‘Minding’ Your Own Attention

We’ve had a bit of time this year for self-care and to focus on wellbeing. Exfoliation, manicures, pedicures, teeth-whitening, hair masks, running, a new-found love of bicycle riding, online yoga – you’ve probably tried most of it, if not all. ANYthing to get through the monotony of the looooong days in lockdown, right? However, when things return to the ‘new’ normal, when borders reopen and hand sanitiser is no longer considered liquid gold, it’s unlikely we’ll have as much time to be so self and inwardly-focused. But one wellness activity you should try and sustain, beyond this period, and forever, is ‘mindfulness’. And if you’ve no idea what that even means – allow us 3 minutes to ‘sell’ it to you. It might even (read: is likely to) change your life…

The Greater Good Science Centre at the University of California defines mindfulness as the practice of “maintaining a moment-by-moment awareness of our thoughts, feelings, bodily sensations, and surrounding environment, through a gentle, nurturing lens.” They go on to expand that it also involves “acceptance, meaning that we pay attention to our thoughts and feelings without judging them—without believing, for instance, that there’s a “right” or “wrong” way to think or feel in a given moment.” So, what’s the practical application of this? What are they takeaways and why is it so important?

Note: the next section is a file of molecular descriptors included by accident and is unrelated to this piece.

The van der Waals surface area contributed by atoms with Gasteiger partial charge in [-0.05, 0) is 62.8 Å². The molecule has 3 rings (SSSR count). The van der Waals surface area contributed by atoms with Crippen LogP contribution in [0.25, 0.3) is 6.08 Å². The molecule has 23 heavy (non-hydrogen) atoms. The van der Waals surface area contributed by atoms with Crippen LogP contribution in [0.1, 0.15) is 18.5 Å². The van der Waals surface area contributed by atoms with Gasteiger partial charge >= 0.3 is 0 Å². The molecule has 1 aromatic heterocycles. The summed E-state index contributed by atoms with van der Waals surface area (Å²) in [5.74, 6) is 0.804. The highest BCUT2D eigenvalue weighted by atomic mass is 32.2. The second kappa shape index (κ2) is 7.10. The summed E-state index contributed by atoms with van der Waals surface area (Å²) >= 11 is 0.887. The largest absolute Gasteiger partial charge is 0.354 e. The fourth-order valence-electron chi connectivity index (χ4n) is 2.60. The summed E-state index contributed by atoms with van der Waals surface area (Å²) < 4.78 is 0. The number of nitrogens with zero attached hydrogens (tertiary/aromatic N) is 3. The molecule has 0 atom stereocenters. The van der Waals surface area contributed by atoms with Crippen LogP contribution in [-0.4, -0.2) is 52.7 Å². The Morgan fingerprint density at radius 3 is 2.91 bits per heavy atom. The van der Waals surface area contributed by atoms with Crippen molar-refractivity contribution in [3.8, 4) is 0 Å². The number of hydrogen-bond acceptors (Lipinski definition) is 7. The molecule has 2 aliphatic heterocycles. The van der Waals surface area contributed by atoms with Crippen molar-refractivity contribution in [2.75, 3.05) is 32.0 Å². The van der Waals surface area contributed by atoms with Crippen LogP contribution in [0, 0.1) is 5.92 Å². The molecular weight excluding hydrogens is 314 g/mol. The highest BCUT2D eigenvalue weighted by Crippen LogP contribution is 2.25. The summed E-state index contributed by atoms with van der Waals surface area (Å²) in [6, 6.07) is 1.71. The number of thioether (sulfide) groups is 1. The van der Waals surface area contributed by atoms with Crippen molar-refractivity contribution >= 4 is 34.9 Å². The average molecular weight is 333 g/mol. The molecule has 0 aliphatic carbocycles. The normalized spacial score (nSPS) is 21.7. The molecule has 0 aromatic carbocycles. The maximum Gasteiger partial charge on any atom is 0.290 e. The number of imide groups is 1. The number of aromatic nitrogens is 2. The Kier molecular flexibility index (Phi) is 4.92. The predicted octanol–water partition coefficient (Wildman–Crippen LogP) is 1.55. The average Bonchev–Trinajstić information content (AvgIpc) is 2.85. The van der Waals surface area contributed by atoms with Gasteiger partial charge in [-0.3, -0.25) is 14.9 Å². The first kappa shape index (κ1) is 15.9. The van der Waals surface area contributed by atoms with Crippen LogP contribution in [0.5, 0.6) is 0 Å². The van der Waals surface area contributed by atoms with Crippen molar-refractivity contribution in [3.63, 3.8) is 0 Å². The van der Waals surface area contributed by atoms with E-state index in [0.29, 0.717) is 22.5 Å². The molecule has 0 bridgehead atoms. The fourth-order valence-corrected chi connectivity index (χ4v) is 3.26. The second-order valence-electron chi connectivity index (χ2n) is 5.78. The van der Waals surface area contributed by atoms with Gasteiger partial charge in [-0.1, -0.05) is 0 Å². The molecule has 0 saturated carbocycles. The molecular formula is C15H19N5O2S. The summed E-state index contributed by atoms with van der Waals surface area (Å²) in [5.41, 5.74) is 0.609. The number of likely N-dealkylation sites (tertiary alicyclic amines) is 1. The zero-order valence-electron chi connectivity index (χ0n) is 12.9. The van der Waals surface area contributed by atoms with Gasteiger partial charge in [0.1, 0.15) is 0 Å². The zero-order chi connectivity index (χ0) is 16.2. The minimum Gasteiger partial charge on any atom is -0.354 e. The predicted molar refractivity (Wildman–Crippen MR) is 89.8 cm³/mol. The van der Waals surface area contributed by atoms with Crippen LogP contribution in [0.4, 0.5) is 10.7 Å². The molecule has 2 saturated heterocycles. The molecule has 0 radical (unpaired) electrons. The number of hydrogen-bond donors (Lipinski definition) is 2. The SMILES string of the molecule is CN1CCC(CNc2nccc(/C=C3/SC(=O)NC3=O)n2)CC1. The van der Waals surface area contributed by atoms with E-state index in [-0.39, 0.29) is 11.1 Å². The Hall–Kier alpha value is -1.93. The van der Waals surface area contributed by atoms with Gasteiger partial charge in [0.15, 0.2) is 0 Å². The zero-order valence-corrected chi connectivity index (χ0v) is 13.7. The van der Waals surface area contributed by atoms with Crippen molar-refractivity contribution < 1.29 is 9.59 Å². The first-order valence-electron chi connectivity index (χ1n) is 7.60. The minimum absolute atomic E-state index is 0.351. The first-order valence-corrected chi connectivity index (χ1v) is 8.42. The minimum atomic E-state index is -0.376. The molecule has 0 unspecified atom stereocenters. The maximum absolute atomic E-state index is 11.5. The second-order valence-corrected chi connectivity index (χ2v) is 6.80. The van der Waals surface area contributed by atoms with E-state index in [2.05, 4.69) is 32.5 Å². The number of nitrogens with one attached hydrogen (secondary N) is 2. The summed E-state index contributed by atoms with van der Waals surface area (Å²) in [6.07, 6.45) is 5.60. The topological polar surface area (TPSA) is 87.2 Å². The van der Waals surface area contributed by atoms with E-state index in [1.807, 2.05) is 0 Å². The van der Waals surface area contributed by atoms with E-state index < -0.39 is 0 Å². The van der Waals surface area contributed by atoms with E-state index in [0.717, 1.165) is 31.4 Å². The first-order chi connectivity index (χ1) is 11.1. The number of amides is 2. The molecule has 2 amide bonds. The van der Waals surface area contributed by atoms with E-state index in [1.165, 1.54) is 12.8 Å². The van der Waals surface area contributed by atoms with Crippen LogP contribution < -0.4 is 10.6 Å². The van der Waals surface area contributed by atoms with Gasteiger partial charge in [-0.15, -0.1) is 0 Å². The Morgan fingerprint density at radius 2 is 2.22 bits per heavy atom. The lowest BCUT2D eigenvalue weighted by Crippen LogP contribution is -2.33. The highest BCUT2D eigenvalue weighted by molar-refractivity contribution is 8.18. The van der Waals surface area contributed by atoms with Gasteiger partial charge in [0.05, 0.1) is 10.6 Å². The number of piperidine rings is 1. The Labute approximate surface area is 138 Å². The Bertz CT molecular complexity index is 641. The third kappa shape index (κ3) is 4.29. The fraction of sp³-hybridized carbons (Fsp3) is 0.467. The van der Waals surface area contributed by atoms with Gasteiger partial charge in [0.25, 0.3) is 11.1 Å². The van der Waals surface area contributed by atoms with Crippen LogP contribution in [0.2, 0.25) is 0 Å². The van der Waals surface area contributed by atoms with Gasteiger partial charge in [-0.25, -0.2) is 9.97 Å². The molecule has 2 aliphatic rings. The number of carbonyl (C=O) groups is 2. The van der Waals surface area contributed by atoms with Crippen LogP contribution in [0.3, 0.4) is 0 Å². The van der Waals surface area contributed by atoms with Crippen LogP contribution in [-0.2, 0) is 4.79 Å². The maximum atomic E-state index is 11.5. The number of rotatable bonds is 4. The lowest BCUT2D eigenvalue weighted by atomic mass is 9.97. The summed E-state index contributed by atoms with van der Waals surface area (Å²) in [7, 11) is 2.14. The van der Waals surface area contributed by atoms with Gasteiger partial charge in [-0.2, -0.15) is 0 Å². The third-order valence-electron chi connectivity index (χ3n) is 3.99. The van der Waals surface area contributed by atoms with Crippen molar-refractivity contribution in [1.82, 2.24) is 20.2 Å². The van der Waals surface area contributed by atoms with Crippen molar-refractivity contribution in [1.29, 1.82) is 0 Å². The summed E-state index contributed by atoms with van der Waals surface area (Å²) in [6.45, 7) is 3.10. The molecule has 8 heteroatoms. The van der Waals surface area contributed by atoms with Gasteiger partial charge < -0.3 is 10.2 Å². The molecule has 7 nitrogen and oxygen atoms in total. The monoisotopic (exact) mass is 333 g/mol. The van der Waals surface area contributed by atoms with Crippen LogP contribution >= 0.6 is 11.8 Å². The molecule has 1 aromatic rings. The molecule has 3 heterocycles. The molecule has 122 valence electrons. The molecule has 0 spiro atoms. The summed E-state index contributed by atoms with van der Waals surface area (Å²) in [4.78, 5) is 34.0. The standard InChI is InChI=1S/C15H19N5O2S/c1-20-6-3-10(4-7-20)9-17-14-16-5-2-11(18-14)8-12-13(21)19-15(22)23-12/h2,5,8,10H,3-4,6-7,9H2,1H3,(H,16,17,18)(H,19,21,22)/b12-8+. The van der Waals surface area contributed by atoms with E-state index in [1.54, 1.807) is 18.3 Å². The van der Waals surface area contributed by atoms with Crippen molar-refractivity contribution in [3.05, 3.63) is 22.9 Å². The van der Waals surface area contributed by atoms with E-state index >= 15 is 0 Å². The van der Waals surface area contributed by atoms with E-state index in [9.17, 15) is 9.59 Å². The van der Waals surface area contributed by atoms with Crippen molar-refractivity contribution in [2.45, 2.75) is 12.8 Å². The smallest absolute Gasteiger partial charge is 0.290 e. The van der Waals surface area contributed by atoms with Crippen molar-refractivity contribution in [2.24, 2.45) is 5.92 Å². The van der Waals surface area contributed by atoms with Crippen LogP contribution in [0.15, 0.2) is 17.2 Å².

Mindfulness means doing one thing, at one time, and handing over your five senses completely to that one thing. Embracing the moment, and nothing else. So, quick question – is this blog the 4th of 11 tabs you’ve got open? Yes? So; that’s not mindfulness. What about quietly typing an email whilst reviewing your online order update, during a work video call, whilst trying to nod your head in all of the appropriate places to affirm your interest and dedication to the team? Yeah? Also not mindfulness.

So why all the fuss? What are the rewards of mindfulness? Positivepsychology.com cites that longitudinal research has found that practising mindfulness has 5 core benefits, including; overall improvement in general health (blood pressure, depression, anxiety, reductions in alcohol consumption, and an increase in physical activity); decrease in symptoms of depression; decrease in stress; increase in ability to deal with illness, and increased facilitation in illness recovery. This is all pretty phenomenal. I.e. If you are fortunate enough to be in optimum health – can you just IMAGINE the benefits you’re likely to achieve from employing this ‘be in the moment / don’t get distracted’ approach?

This, complemented with the knowledge that multi-tasking achieves little-to-nothing done well, would suggest that mindfulness might be something worthwhile employing in your day-to-day. Focusing on the moment, on the task at hand will reap many rewards, improved physical health and mental wellbeing. Significant reward for doing just one thing at a time! How easy does that sound?

What’s do you think will become your favourite mindfulness activity? How do you feel after employing mindfulness in your day?